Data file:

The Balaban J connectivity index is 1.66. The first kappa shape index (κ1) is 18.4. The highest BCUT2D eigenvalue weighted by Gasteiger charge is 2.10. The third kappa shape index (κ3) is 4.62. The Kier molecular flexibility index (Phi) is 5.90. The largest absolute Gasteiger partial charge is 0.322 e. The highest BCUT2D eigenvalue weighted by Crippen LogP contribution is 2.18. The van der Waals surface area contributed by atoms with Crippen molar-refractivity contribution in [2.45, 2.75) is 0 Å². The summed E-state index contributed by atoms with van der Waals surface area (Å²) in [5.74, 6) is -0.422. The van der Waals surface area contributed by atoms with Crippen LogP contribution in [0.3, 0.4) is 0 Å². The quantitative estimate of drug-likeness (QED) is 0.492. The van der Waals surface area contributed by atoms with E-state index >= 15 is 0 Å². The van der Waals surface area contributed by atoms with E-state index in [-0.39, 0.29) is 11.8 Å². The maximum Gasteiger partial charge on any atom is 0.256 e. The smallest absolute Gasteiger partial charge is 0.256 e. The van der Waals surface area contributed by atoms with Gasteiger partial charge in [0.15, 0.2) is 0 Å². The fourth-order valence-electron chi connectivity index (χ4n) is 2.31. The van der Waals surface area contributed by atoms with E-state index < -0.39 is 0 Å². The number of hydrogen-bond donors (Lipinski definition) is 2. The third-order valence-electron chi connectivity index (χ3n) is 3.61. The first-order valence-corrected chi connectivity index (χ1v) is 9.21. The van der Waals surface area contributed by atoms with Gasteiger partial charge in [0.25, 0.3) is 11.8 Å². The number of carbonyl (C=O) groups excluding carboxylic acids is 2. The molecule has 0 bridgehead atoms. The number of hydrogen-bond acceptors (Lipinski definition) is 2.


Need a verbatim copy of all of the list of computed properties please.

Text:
The Balaban J connectivity index is 1.66. The first kappa shape index (κ1) is 18.4. The highest BCUT2D eigenvalue weighted by Gasteiger charge is 2.10. The third kappa shape index (κ3) is 4.62. The Kier molecular flexibility index (Phi) is 5.90. The largest absolute Gasteiger partial charge is 0.322 e. The highest BCUT2D eigenvalue weighted by Crippen LogP contribution is 2.18. The van der Waals surface area contributed by atoms with Crippen molar-refractivity contribution in [2.45, 2.75) is 0 Å². The summed E-state index contributed by atoms with van der Waals surface area (Å²) in [5.74, 6) is -0.422. The van der Waals surface area contributed by atoms with Crippen LogP contribution in [0.3, 0.4) is 0 Å². The quantitative estimate of drug-likeness (QED) is 0.492. The van der Waals surface area contributed by atoms with E-state index >= 15 is 0 Å². The van der Waals surface area contributed by atoms with E-state index in [-0.39, 0.29) is 11.8 Å². The maximum Gasteiger partial charge on any atom is 0.256 e. The smallest absolute Gasteiger partial charge is 0.256 e. The van der Waals surface area contributed by atoms with Gasteiger partial charge in [0.15, 0.2) is 0 Å². The fourth-order valence-electron chi connectivity index (χ4n) is 2.31. The van der Waals surface area contributed by atoms with E-state index < -0.39 is 0 Å². The number of hydrogen-bond donors (Lipinski definition) is 2. The third-order valence-electron chi connectivity index (χ3n) is 3.61. The first-order valence-corrected chi connectivity index (χ1v) is 9.21. The van der Waals surface area contributed by atoms with Gasteiger partial charge in [0.25, 0.3) is 11.8 Å². The number of carbonyl (C=O) groups excluding carboxylic acids is 2. The molecule has 0 bridgehead atoms. The number of hydrogen-bond acceptors (Lipinski definition) is 2.